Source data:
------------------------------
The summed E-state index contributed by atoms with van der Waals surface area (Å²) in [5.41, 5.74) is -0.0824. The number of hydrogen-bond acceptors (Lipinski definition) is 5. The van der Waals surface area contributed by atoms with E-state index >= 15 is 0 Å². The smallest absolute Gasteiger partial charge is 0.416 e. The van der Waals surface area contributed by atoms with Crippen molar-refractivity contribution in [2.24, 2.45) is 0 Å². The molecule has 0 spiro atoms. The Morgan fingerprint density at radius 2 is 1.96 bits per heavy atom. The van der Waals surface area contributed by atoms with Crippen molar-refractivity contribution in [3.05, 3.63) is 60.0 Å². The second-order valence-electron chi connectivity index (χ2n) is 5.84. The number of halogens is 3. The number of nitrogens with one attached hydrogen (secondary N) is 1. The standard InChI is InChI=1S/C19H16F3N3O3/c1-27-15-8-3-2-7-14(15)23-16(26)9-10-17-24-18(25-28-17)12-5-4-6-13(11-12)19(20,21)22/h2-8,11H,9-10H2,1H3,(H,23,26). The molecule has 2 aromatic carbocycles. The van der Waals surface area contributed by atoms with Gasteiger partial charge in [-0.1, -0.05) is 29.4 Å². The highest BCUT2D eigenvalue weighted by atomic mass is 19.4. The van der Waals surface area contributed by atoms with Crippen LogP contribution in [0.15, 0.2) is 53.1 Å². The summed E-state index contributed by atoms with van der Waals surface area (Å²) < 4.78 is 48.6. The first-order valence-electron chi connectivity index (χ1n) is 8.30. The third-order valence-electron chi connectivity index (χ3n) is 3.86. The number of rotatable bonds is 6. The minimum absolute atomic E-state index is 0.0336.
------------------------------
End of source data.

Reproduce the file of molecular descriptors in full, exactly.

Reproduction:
The summed E-state index contributed by atoms with van der Waals surface area (Å²) in [5.41, 5.74) is -0.0824. The number of hydrogen-bond acceptors (Lipinski definition) is 5. The van der Waals surface area contributed by atoms with E-state index >= 15 is 0 Å². The smallest absolute Gasteiger partial charge is 0.416 e. The van der Waals surface area contributed by atoms with Crippen molar-refractivity contribution in [2.24, 2.45) is 0 Å². The molecule has 0 spiro atoms. The Morgan fingerprint density at radius 2 is 1.96 bits per heavy atom. The van der Waals surface area contributed by atoms with Crippen molar-refractivity contribution in [3.05, 3.63) is 60.0 Å². The second-order valence-electron chi connectivity index (χ2n) is 5.84. The number of halogens is 3. The number of nitrogens with one attached hydrogen (secondary N) is 1. The standard InChI is InChI=1S/C19H16F3N3O3/c1-27-15-8-3-2-7-14(15)23-16(26)9-10-17-24-18(25-28-17)12-5-4-6-13(11-12)19(20,21)22/h2-8,11H,9-10H2,1H3,(H,23,26). The molecule has 2 aromatic carbocycles. The van der Waals surface area contributed by atoms with Gasteiger partial charge in [-0.1, -0.05) is 29.4 Å². The highest BCUT2D eigenvalue weighted by atomic mass is 19.4. The van der Waals surface area contributed by atoms with Crippen LogP contribution in [0.15, 0.2) is 53.1 Å². The summed E-state index contributed by atoms with van der Waals surface area (Å²) < 4.78 is 48.6. The first-order valence-electron chi connectivity index (χ1n) is 8.30. The third-order valence-electron chi connectivity index (χ3n) is 3.86. The number of rotatable bonds is 6. The minimum absolute atomic E-state index is 0.0336.